Anthony Sarandrea Motivational speaker, World Traveler, Philanthropist and CEO

Anthony Sarandrea Motivational speaker, World Traveler, Philanthropist and CEO

June 7, 2019 Failure 0
Anthony Sarandrea

He is recognized as one of the top customer generators in the world, specializing in the financial services space, and was recently featured alongside Snapchat’s founder Evan Spiegel as one of the “Entrepreneurs changing the world”.

Anthony Sarandrea

Motivational speaker
World Traveler

Who is Anthony Sarandrea?

How to successfully build a team
How to buy time using SEO
How to understand your target market
How to scale your business
Mantras that you live by and/or those that other entrepreneurs should adopt

Anthony Sarandrea was called by Inc a top branding and marketing expert in 2017

how many sites do you own, and how many people do you have running them?
How do you get content?

The largest lead generator in the financial space, specializing in driving thousands of inbound phone calls per day.

Financial lead generation
Affiliate marketing
SEO marketing
Conversion rate optimization
Understanding your target market
Target persona


Full Transcript:

Today, we have a special guest who is recognized as one of the top customer generators in the world specializing in financial services.
He was recently featured alongside Snapchat founder, Evan Spiegel, as one of the entrepreneurs changing the world.
Today’s guest is Anthony Sarandrea.
Anthony, how’s it going?

Anthony: How are you, brother? I’m doing great.

Quin: Good. You got me a little bit tounge-twisted there. [laughs]
All good.
Tell us a bit about yourself, who you are before we jump into this. Who’s Anthony as a person?

Anthony: Sure. We run one of the largest financial services companies in the world, customer generator.
We get millions through our site per month and actually help them save money their finances.
The consumer will come to us and ask about credit card debt or student loan debt, and we help place them in programs that help them save money on their monthly bills and things like that.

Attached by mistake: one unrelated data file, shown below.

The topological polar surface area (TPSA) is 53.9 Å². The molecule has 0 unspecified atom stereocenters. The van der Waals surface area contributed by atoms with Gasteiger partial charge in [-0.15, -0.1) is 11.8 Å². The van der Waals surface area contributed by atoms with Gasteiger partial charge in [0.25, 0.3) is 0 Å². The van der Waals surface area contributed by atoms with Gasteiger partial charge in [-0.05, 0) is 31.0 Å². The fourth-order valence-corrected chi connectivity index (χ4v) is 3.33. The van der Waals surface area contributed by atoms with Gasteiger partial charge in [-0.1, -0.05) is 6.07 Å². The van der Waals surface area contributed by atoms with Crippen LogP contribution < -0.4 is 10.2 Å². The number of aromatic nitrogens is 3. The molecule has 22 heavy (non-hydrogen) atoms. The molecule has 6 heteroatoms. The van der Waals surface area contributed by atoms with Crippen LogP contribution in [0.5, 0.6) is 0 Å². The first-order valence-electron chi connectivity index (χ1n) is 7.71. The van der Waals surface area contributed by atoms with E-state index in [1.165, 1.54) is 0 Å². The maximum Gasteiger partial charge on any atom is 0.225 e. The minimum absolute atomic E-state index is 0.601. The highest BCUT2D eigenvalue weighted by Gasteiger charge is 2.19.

Nobody comes to us and pays more for our services. We make a percentage of what we save people.
It’s very much a non-profit model. It’s not a non-profit but it’s very much small to be on the same side as the consumers where they don’t pay anything until they’re actually saving money on their monthly bills.
It generally starts with credit card debt, student loan debt, and things like that.

Quin: Wow. Basically, that is one of those deals that you can’t say no to. You’re only gonna charge a percentage of what you can save somebody.

Anthony: That’s right. You got it.

Quin: Wow. Where do we find those services?

Anthony: At It’s fair much our target market are very much Christians-based, so it’s a David versus Goliath play, the Big Bang, or [inaudible 03:02] Goliath and we’re David.

[inaudible 03:05]

back in consumers’ hands to really have a fighting chance, not get gouged by these interest rates, penalties and fees that, then a lot of these predatory credit card companies are imposed on Americans.

Quin: Nice. I really love that.
Let’s probably go a little bit back before we get into here. Let us know what’s your mentality towards failure, failing fast, failing forward, all that stuff.
What do you think about it?

Anthony: Good question. At a really young age, I had a mentor of mine in a company I worked in where he said, “You have $5,000 where you don’t need any approval from me.” Just to go spend it on anything. At this time, it was online ads and things like that. I remember being 18 and saying, “Holy shit. That’s a lot of money to be able to just go spend.”

It’s really where I got this mentality and so the need of failure being welcome ’cause he said, “I’ve been

[inaudible 04:09]

spend it and we don’t make any money on it.” He goes, “At least, then, we’re hitting an ax on something. We’re crossing something off the list, which is infinitely more valuable sometimes than circling something that something worked.”

That really opened my eyes to think about failure as being welcome in being more successful than actually finding success. There was this idea of when you do you find something that clicks, it’s obviously great and you need to find those. But you’re gonna eventually hit a state of being complacent, for a lack of better words, where if you’ve ever been in a time in your life where you’re doing well and things are good, and you’re like, “Things are rolling very well,” it’s very easy to fall into complacency.

When you’re greeted with failure, it very much forces change in growth and a different mindset of thinking. Learning that at a young age just really allowed us to grow to the scale company we are today and be able to help the number Americans that we do today because we welcome that failure. We see it everyday.